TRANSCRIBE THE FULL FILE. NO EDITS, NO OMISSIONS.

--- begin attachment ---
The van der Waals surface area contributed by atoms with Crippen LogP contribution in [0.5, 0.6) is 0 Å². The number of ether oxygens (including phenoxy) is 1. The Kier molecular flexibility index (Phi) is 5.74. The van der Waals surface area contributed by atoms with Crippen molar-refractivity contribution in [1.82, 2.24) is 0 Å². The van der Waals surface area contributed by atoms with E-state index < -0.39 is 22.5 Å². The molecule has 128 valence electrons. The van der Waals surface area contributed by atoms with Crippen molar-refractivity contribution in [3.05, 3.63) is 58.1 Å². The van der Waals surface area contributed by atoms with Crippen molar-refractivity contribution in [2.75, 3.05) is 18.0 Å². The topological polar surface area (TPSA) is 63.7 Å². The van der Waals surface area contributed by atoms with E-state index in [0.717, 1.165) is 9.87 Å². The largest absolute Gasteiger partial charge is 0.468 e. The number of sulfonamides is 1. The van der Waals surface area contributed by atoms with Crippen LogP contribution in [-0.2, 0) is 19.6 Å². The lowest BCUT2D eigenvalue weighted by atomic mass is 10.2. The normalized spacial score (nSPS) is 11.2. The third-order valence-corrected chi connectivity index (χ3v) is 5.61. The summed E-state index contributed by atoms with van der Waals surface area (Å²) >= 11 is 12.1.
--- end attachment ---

The van der Waals surface area contributed by atoms with Crippen LogP contribution in [0.5, 0.6) is 0 Å². The number of ether oxygens (including phenoxy) is 1. The Kier molecular flexibility index (Phi) is 5.74. The van der Waals surface area contributed by atoms with Crippen molar-refractivity contribution in [1.82, 2.24) is 0 Å². The van der Waals surface area contributed by atoms with E-state index < -0.39 is 22.5 Å². The molecule has 128 valence electrons. The van der Waals surface area contributed by atoms with Crippen molar-refractivity contribution in [3.05, 3.63) is 58.1 Å². The van der Waals surface area contributed by atoms with Crippen molar-refractivity contribution in [2.75, 3.05) is 18.0 Å². The topological polar surface area (TPSA) is 63.7 Å². The van der Waals surface area contributed by atoms with E-state index in [0.717, 1.165) is 9.87 Å². The largest absolute Gasteiger partial charge is 0.468 e. The number of sulfonamides is 1. The van der Waals surface area contributed by atoms with Crippen LogP contribution in [-0.2, 0) is 19.6 Å². The lowest BCUT2D eigenvalue weighted by atomic mass is 10.2. The normalized spacial score (nSPS) is 11.2. The third-order valence-corrected chi connectivity index (χ3v) is 5.61. The summed E-state index contributed by atoms with van der Waals surface area (Å²) >= 11 is 12.1.